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Modulation of aryl hydrocarbon receptor inhibits esophageal squamous cell carcinoma progression by repressing COX2/PGE2/STAT3 axis

  • Peiyao Zhu
  • Kun Zhou
  • Shilong Lu
  • Yu Bai
  • Ruiqun QiEmail author
  • Shuguang ZhangEmail author
Research Article

Abstract

Esophageal squamous cell carcinoma (ESCC) is one of the most common malignant tumors with poor prognosis. Aryl hydrocarbon receptor (AHR) is a ligand-dependent transcription factor and emerging evidence shows it is associated with tumor initiation and promotion. However, the relationship between AHR and ESCC is not clear and it is meaningful to explore whether AHR could be a therapeutic target. In the present study, immunohistochemistry was performed to determine AHR expression levels in ESCC tissues. Knockdown of AHR expression in ESCC cell lines genetically and modulation of AHR by 3, 3′-diindolylmethane (DIM) pharmacologically both in vitro and in vivo were utilized to examine the corresponding alterations in cell growth, migration and invasion. Our study indicated that AHR expression levels were elevated in ESCC and associated with poor prognosis. Both knockdown and modulation of AHR inhibited tumor progression through down-regulating expression levels of PCNA, Bcl-2, Cyclin D1, MMP1, MMP2, MMP9 and up-regulating expression levels of Bax, Cleaved-Caspase 3. Our findings also indicated that repressing COX2/PGE2/STAT3 axis exerted inhibitory effects on ESCC both in vitro and in vivo assays. Taken together, AHR plays the key role in ESCC progression and targeting AHR as a therapeutic strategy with DIM is deserved for further exploration.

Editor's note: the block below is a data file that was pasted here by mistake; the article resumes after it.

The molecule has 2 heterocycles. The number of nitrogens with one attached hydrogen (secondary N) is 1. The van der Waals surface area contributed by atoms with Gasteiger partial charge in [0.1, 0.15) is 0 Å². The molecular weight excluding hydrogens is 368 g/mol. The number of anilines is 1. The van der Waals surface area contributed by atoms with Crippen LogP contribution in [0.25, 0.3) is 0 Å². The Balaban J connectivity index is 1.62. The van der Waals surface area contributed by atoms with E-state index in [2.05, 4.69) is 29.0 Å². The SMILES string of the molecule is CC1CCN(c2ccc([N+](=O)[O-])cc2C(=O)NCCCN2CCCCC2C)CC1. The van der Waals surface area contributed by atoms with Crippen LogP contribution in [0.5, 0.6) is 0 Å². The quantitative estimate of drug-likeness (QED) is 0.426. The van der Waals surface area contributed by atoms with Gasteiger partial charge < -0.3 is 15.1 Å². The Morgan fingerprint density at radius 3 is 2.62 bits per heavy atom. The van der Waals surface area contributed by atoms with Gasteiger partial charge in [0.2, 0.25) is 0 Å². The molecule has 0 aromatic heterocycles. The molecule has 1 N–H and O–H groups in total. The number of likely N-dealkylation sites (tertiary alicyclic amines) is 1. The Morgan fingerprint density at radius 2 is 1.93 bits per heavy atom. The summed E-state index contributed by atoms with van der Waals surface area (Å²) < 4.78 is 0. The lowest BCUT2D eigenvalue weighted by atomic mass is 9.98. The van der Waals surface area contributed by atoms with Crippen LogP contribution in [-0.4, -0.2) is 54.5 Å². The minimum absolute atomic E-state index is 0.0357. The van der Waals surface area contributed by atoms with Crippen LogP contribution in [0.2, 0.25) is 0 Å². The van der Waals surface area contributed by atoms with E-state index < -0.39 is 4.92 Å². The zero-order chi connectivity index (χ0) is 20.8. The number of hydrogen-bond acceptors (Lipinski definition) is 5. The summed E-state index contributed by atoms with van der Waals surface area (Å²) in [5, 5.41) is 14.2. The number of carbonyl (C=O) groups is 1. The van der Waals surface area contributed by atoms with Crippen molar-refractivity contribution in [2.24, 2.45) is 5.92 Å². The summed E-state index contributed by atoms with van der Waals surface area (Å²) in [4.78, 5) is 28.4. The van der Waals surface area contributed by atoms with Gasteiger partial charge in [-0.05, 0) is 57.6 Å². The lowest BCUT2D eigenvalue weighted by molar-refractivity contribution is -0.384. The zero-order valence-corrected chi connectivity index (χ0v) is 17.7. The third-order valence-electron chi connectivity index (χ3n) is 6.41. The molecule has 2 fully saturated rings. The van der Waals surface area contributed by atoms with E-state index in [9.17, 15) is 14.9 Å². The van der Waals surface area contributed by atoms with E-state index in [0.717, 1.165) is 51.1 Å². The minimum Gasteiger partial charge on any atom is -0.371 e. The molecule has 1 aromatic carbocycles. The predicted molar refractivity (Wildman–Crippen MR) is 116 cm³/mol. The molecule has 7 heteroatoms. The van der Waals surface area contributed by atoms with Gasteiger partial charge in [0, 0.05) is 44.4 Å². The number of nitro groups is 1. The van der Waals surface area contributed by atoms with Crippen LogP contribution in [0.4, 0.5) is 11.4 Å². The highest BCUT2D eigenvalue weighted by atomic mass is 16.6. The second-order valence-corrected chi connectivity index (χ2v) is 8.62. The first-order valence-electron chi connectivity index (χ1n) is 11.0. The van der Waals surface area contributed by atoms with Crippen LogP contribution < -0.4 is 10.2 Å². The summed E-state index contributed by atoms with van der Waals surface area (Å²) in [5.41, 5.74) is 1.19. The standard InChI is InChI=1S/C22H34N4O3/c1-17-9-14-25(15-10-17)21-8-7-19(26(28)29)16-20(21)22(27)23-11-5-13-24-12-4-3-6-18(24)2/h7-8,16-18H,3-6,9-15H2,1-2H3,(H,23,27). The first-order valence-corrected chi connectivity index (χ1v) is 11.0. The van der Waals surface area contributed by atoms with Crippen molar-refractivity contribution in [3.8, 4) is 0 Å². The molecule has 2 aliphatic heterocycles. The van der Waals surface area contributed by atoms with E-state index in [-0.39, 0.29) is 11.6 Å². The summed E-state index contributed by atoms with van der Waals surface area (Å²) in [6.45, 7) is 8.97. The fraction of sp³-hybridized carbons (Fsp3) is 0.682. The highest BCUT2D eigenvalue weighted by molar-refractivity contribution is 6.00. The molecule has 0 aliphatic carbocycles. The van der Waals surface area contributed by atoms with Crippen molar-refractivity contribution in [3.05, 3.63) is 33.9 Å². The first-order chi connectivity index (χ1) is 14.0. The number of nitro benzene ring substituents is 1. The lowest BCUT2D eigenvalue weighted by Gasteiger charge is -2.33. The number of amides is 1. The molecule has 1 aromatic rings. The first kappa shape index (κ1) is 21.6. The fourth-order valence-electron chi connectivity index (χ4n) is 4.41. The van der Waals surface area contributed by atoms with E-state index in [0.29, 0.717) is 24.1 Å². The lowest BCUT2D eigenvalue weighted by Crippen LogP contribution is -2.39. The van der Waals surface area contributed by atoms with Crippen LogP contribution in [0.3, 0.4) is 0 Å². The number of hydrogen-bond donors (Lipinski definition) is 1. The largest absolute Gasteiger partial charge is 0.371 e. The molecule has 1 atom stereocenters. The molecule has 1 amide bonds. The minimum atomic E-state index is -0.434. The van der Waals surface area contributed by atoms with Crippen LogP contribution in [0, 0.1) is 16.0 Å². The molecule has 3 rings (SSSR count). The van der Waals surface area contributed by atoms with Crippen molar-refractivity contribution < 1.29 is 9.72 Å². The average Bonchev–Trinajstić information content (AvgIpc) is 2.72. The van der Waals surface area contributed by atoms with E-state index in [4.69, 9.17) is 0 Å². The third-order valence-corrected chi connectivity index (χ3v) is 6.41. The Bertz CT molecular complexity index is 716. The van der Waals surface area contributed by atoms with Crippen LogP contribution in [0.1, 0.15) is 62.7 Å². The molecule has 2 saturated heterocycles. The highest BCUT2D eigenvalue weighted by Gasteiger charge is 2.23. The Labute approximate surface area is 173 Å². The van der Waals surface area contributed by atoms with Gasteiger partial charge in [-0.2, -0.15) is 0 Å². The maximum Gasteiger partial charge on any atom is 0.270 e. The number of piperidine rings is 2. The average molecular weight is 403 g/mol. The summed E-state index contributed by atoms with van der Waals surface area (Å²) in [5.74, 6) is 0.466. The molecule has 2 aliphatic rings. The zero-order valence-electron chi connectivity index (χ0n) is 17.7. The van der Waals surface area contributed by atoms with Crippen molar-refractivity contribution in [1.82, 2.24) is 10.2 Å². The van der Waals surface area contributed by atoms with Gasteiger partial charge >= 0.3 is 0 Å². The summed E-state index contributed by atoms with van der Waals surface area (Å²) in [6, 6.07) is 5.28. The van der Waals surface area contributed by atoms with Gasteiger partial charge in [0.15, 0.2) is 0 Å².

Keywords

AHR COX2 ESCC PGE2 STAT3 

Abbreviations

AHR

Aryl hydrocarbon receptor

COX2

Cyclooxygenase 2

CYP1A1

Cytochrome P450, family 1, member A1

DIM

3, 3′-diindolylmethane

ESCC

Esophageal squamous cell carcinoma

OD

Optical density

OS

Overall survival

PCNA

Proliferating cell nuclear antigen

PGE2

Prostaglandin E2

RSV

Resveratrol

STAT3

Signal transducer and activator of transcription 3

Notes

Acknowledgments

This work was supported in part by a grant from Department of Education of Liaoning Province (LK201614). We thank the NHC Key Laboratory of Immunodermatology (China Medical University) for experiments carried out. We also thank Professor Ruiqun Qi for experimental instructions.

Compliance with ethical standards

Conflict of interest

The authors declare that they have no conflicts of interests.

Ethical approval

All procedures performed in studies involving animals were in accordance with the ethical standards of the Animal Ethics and Experimental Committee of China Medical University (Approved number: 2018146).

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Copyright information

© The International CCN Society 2020

Authors and Affiliations

  1. 1.Department of Thoracic SurgeryThe First Hospital of China Medical UniversityShenyangChina
  2. 2.Department of Otolaryngology, Dermatology, PathologyUniversity of Colorado Anschutz Medical CampusAuroraUSA
  3. 3.Department of DermatologyThe First Hospital of China Medical UniversityShenyangChina

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